• This sure opened up the gates! I would say that it’s NOT your job as a marketing consultant to tell someone that they might not have the talent to succeed in a certain area. However, if that is your feeling about the person’s abilities, perhaps you can steer them in a direction where you do think they could have some success (as a starting point) As quite a few people have already said–you never know where someone’s persistence, passion & commitment will take them. (Away from the formaldehyde, I hope!)

  • I would think it a kindness. However, do it gently. Being honest will accomplish one of two things. Either the person will fold and go off to another endeavor or s/he will say, “the heck with her!” and become that much more determined to succeed. Determination being a key ingredient for success (whatever that means).

  • Yes, I think it’s a consultant’s job to say the work may not cut it in the venues the client my be looking. If they’ve got the $ to hire a consultant, they have to have the backbone to hear the opinion of an experienced critique. If they crumble, then they’l certainly not find success. That said, I think it’s important to say the work is lacking. They may have oodles of talent, but just not showing it in the work they’re currently doing. Understand, too, that consultant may lose client.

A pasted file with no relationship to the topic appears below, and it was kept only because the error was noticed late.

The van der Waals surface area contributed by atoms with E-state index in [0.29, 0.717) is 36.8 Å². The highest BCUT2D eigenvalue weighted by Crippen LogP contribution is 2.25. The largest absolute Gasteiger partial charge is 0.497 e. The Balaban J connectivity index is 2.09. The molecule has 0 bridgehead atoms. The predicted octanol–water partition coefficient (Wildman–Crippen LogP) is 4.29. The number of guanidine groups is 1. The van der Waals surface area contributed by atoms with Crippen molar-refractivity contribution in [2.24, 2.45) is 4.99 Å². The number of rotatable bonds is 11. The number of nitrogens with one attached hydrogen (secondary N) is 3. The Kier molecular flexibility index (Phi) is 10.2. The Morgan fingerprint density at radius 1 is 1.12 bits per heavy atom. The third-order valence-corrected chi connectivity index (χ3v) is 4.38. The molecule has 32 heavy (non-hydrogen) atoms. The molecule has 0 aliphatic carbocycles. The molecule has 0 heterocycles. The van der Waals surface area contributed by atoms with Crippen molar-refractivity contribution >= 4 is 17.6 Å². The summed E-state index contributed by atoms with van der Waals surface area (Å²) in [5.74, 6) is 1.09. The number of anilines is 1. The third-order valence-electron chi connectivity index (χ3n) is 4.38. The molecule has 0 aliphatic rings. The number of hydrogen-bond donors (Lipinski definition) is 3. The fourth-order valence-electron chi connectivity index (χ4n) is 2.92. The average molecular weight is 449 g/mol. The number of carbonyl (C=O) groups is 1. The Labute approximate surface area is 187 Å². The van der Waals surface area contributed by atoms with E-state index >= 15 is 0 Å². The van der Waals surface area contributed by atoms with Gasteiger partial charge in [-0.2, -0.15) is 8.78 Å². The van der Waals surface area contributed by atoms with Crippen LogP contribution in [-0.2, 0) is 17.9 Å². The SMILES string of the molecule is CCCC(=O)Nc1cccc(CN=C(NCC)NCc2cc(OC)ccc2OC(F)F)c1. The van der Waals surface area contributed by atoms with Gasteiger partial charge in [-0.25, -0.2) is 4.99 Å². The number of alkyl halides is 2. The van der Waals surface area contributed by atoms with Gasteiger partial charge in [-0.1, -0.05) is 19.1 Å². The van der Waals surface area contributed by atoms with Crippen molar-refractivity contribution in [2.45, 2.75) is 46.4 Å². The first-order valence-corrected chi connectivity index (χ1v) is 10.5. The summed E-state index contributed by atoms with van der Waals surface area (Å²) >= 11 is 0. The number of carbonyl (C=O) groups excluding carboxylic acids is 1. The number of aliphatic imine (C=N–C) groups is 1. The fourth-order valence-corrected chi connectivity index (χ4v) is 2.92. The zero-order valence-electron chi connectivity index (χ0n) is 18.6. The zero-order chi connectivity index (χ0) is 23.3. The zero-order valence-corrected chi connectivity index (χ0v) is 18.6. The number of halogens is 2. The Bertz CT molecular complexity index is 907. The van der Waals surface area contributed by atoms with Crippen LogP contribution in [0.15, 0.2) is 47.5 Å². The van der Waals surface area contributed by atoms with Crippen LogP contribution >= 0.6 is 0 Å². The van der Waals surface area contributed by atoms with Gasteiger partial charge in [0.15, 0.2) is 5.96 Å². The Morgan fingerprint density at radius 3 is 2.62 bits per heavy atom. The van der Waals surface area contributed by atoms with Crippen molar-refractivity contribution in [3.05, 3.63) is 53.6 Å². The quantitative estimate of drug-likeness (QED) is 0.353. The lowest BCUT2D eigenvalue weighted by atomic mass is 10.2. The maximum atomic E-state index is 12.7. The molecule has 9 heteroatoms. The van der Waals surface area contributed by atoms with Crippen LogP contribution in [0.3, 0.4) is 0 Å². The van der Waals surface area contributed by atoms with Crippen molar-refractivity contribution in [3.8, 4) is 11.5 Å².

• Some great comments here, Alyson. It is a very touchy subject for many artists. Being able to see “talent”, to me, seems as likely as having x-ray vision. The distinction is knowing if the art has begun to show strengths, and if the artist has found their voice. I agree with others who suggest offering a portfolio review/critique type class. I don’t feel it’s appropriate to ask for such a thing from gallery owners. If someone could tell me things like which direction seems like a marketable one, or what work seems most marketable, that kind of advice would be like GOLD!!! I’d sign up!

  • Due to my travels, I’m late in getting here, but I sure appreciate everyone’s insight. I think the point here was that I thought this person was just going in the wrong direction. Not that he didn’t have talent, but that it was being directed in an area that might not suit him. I also would feel extremely guilty taking money from someone that I didn’t have faith could succeed in his chosen direction.

  • dp boling